The Domestic Sources of American Foreign Policy: Insights and Evidence


The new edition of this leading reader for courses in American foreign policy offers students an up-to-date, highly accessible introduction to the broad array of domestic factors influencing U.S. policymakers. Editor James M. McCormick has carefully selected two dozen current insightful and sometimes controversial essays by a distinguished group of leading experts— scholars, journalists and public officials—including 11 new and 7 updated contributions.

In his introduction, ...

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The Domestic Sources of American Foreign Policy: Insights and Evidence

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The new edition of this leading reader for courses in American foreign policy offers students an up-to-date, highly accessible introduction to the broad array of domestic factors influencing U.S. policymakers. Editor James M. McCormick has carefully selected two dozen current insightful and sometimes controversial essays by a distinguished group of leading experts— scholars, journalists and public officials—including 11 new and 7 updated contributions.

In his introduction, McCormick evaluates the challenges facing U.S. foreign policy makers in recent years and assesses the Obama Administration’s successes and failures in its efforts to pursue a new direction in American foreign policy. The volume is then divided into three major parts with an opening essay by the editor to place each part in context and then a selection of essays that analyzes the topic in that part in more detail. Part I, "The Societal Environment," contains a series of articles on the position of interest groups, the impact of military experience, the effect of public opinion, and the role of elections and political parties on foreign policy. Part II, "The Institutional Setting," examines how various political institutions, such as Congress, the presidency, and various bureaucracies (e.g., the National Security Council, the intelligence community) shape American foreign policy. Part III, "Decision makers and Their Policymaking Positions," provides various case analyses over several administrations to illustrate how individuals and bureaucracies affect the foreign policy decision making at the highest levels of government.

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Editorial Reviews

Dorle Hellmuth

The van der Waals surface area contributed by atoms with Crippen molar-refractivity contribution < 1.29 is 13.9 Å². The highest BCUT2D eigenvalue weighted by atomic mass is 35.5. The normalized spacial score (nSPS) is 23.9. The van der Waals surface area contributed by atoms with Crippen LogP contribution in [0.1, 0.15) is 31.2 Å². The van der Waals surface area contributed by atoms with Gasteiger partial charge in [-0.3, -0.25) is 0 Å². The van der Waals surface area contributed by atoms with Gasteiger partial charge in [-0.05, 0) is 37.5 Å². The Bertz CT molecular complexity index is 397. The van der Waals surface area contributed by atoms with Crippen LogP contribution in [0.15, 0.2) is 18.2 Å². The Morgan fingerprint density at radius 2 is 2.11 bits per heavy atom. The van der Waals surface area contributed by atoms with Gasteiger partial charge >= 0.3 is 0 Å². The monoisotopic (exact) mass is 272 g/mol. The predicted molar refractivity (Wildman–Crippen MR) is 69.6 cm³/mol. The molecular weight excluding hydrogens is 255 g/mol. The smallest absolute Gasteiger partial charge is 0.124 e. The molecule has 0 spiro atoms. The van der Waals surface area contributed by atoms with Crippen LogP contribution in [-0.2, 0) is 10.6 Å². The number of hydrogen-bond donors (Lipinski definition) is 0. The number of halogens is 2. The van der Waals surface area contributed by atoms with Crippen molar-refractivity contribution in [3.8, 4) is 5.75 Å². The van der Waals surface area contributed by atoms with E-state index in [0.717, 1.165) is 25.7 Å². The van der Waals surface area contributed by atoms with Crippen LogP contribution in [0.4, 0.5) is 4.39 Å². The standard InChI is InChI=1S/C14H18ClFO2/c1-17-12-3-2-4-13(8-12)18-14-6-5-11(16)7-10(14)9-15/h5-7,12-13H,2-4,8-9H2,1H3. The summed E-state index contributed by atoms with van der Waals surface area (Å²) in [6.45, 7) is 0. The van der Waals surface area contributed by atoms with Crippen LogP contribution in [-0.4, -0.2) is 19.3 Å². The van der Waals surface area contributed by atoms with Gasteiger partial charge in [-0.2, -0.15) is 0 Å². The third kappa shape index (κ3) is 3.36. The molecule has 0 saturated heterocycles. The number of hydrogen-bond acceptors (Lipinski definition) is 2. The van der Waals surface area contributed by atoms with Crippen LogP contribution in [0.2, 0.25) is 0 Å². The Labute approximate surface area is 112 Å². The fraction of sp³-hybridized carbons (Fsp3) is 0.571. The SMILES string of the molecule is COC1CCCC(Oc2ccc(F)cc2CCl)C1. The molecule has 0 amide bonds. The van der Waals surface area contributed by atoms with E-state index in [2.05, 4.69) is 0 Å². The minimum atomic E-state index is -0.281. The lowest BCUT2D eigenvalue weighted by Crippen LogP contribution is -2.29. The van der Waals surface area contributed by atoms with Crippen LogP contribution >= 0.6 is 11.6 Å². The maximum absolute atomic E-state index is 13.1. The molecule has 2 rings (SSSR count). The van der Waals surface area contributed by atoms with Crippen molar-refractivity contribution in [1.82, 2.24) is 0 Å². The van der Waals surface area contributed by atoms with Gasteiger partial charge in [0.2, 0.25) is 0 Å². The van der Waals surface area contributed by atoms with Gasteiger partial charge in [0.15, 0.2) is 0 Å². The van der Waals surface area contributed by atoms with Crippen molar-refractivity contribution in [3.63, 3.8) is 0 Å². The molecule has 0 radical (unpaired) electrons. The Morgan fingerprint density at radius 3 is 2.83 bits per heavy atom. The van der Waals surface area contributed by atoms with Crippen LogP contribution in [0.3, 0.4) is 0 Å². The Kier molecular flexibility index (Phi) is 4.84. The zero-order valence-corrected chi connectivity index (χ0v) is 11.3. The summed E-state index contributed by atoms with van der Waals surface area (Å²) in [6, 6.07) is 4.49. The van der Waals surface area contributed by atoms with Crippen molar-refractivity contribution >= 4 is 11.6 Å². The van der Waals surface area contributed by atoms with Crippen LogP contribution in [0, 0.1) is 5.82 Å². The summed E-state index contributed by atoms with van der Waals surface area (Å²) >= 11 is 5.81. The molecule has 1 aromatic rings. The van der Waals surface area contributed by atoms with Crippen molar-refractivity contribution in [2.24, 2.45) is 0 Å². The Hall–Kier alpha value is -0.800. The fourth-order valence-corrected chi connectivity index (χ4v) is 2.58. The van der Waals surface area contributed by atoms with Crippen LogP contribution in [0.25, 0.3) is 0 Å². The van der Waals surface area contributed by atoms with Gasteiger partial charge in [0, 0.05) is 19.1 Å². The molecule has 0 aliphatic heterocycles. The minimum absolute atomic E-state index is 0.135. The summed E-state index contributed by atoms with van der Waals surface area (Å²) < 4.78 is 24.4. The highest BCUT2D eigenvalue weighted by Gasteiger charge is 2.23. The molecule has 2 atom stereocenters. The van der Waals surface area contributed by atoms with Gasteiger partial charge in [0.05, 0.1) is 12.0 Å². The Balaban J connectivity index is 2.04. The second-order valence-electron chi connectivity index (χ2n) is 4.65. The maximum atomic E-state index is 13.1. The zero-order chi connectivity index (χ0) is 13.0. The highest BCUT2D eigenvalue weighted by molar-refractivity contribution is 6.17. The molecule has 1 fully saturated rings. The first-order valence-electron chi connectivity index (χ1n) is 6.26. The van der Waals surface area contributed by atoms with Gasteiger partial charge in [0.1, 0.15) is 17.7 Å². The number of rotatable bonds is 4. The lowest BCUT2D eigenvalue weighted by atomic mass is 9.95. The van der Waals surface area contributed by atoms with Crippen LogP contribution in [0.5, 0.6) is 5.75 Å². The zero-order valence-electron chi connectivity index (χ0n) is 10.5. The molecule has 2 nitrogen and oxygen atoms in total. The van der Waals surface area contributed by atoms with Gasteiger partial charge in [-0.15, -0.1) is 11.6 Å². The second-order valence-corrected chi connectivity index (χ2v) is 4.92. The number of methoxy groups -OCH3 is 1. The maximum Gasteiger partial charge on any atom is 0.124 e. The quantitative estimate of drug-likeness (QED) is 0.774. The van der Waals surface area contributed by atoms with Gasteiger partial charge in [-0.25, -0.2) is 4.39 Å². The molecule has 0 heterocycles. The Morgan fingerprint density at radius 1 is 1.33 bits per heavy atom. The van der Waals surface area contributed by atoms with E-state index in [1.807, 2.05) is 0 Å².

In keeping with the high standard of previous volumes, this sixth and thoroughly updated edition is yet another invaluable resource for students of U.S. foreign policy. First-rate contributions by policymakers and scholars offer complementary perspectives about the various societal, institutional, and individual factors that shape American foreign policy and drive decision-making processes. I highly recommend this book to both undergraduate and graduate students as well as anyone seeking to develop a comprehensive understanding of the domestic sources of American foreign policy.
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Product Details

  • ISBN-13: 9781442209602
  • Publisher: Rowman & Littlefield Publishers, Inc.
  • Publication date: 6/16/2012
  • Edition description: 6th Edition
  • Edition number: 6
  • Pages: 484
  • Product dimensions: 6.00 (w) x 9.20 (h) x 1.60 (d)

Meet the Author

EDITOR James M. McCormick is professor and chair of the department of political science at Iowa State University. He has also held positions at the University of New Mexico, Ohio University, the University of Toledo, and Texas A& M University. He received his Ph.D. from Michigan State University and served as an American Political Science Association Congressional Fellow in 1986-1987. McCormick is the author of American Foreign Policy and Process (5th ed., 2010) and editor of A Reader in American Foreign Policy (1986). He has also published numerous articles and chapters on foreign policy and international politics in such journals as World Politics, American Political Science Review, American Journal of Political Science, International Studies Quarterly, The Journal of Politics, and Legislative Studies Quarterly. He was recipient of the Iowa State University Foundation Award for Outstanding Research at Mid-Career in 1990, a Fulbright Senior Award to New Zealand in 1993, the Fulbright-SyCip Distinguished Lecturer Award to the Philippines in 2003, the 2010 Iowa State University International Service Award, and the 2011 Quincy Wright Distinguished Scholar Award by the International Studies Association—Midwest.


Gordon Adams is a Professor in the U.S. Foreign Policy Program at the School of International Service at American University and a Distinguished Fellow at the Stimson Center.

Adam J. Berinsky is Associate Professor of Political Science at the Massachusetts Institute of Technology.

Hillary Rodham Clinton is the U.S. Secretary of State in the Obama administration.

I.M. (Mac) Destler is the Saul I. Stern Professor at the School of Public Policy,
University of Maryland and He is co-author, with Ivo H. Daalder, of In the Shadow of the Oval Office: Profiles of the National Security Advisers and the Presidents They Served—from JFK to George W. Bush (Simon & Schuster, 2009).

Peter D. Feaver is the Professor of Political Science, Director of the Triangle Institute for Security Studies, and Director of the Program in American Grand Strategy at Duke University.